Interaction between the camera lens and the sun’s rays has sent rainbows tumbling from the top right. I’m not sure if that’s a feature or a flaw… perhaps a bit of both.
Pockets of snowdrops are barely distinguishable from the snow at first glance but, once your eye tunes in, they seem illuminated like tiny, ankle-high lamps. Long, narrow tree shadows accentuate the ray effect while the shade and golden rays together capture that feeling of warmth and exposure we Northerners associate with winter… the lucky ones, that is, who have the means of keeping warm. Continue reading “January Squares: Snowdrops Glisten”
Artists Arno Coenen, Iris Roskam and Hans van Bentem turned Damrak’s Beurspassage into a work of art called ‘Amsterdam Oersoep’. Symbolic elements of this watery city are featured on a mosaic design that covers the barrel vaulted ceiling, including bicycles and aquatic creatures. Continue reading “Beurspassage, Amsterdam Oersoep”
Pink flowers – possibly some form of echinacea – tumbling over each other as if to watch something. They’re at a concert and the ornamental grass is performing on stage, perhaps, or at a football match. An exciting one.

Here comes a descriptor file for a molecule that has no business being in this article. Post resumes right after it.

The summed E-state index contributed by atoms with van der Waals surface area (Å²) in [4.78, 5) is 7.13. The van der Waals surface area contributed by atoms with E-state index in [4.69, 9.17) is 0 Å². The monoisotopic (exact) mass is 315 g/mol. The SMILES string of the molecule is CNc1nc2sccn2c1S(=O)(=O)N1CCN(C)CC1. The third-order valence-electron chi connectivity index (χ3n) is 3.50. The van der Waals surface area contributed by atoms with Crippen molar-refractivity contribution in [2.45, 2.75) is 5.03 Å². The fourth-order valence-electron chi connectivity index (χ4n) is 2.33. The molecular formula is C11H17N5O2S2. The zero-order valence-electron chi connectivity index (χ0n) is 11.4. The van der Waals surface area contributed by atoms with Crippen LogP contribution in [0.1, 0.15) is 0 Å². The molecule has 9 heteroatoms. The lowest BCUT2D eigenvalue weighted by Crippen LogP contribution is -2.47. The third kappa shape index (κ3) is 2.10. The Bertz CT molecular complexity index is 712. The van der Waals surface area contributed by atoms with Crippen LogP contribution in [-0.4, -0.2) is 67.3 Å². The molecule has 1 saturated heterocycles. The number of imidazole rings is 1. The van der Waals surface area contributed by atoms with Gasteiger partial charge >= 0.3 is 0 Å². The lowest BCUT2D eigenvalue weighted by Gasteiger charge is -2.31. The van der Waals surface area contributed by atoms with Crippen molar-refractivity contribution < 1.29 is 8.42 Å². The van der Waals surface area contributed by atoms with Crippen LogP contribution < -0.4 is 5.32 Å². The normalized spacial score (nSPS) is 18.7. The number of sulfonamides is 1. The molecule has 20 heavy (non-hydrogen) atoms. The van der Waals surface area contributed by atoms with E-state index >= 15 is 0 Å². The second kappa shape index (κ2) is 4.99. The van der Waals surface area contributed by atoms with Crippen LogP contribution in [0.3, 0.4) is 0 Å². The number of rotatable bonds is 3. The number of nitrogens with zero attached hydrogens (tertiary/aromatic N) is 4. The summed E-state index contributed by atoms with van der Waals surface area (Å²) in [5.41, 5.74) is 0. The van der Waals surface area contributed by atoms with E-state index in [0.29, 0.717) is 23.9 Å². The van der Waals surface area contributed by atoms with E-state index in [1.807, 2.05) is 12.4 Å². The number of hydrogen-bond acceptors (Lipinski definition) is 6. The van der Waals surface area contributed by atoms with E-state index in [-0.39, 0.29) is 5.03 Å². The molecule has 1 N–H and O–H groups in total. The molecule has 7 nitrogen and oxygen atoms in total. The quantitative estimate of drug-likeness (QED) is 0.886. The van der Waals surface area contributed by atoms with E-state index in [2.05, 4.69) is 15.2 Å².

But we know that’s just fancy. Unlike us, the flowers don’t need a reason to be like this, they simply respond at a cellular lever to the sunlight, the soil and whatever moisture they can seek out. Continue reading “Flowers with backlight effect”
I’m sharing a few days’ January Squares, with twin themes: places where we can eat and/or drink; each picture to represent a word ending in light.
The first could be daylight or windowlight (apparently that’s a word). I was interested in the colours – how the light seems to leach them out from the modern stained glass and paint them on the sills and surfaces, and the way the barstools carry them through into the room. The hanging lights have coloured wires too or appear to have through a trick of the light. Continue reading “January Squares: Mixed Lights”
All photographers learn to enjoy light. These upright elephant ears (some form of alocasia) are so beautifully backlit they would be interesting even without the patterned raindrops and veining and the anole’s shadow.
But I’m not complaining about the photobombing anole. I like the spreading toes (I’m scared of snakes, so lizard toes are always a reassurance) and it interests me how our minds interpret height from the strength of the shadow. We know the head is raised because the shadow is softer – it’s a three dimensional shadow, not a flat one.
This green anole lizard was benefiting from the vision and hard work of Jesse Yancy, a literary gentleman who has raised a garden / wildlife haven on land around the edge of a small, concrete car park that he does not own in Belhaven, Mississippi. Continue reading “Anole In The Limelight”